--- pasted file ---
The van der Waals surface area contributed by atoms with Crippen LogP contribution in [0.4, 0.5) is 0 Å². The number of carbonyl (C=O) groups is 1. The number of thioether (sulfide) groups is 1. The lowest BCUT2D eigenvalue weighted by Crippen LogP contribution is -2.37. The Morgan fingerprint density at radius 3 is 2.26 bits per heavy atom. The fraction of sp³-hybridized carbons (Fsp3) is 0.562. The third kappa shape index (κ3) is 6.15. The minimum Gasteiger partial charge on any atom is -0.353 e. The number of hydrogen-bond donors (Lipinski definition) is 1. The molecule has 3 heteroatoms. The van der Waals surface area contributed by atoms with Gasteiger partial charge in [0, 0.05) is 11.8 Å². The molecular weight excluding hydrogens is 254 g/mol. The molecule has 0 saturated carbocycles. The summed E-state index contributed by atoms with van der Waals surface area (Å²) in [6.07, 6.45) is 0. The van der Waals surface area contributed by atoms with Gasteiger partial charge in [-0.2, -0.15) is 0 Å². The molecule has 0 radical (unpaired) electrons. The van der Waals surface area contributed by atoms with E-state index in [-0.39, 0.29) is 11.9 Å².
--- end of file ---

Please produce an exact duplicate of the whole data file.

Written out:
The van der Waals surface area contributed by atoms with Crippen LogP contribution in [0.4, 0.5) is 0 Å². The number of carbonyl (C=O) groups is 1. The number of thioether (sulfide) groups is 1. The lowest BCUT2D eigenvalue weighted by Crippen LogP contribution is -2.37. The Morgan fingerprint density at radius 3 is 2.26 bits per heavy atom. The fraction of sp³-hybridized carbons (Fsp3) is 0.562. The third kappa shape index (κ3) is 6.15. The minimum Gasteiger partial charge on any atom is -0.353 e. The number of hydrogen-bond donors (Lipinski definition) is 1. The molecule has 3 heteroatoms. The van der Waals surface area contributed by atoms with Gasteiger partial charge in [0, 0.05) is 11.8 Å². The molecular weight excluding hydrogens is 254 g/mol. The molecule has 0 saturated carbocycles. The summed E-state index contributed by atoms with van der Waals surface area (Å²) in [6.07, 6.45) is 0. The van der Waals surface area contributed by atoms with Gasteiger partial charge in [-0.2, -0.15) is 0 Å². The molecule has 0 radical (unpaired) electrons. The van der Waals surface area contributed by atoms with E-state index in [-0.39, 0.29) is 11.9 Å².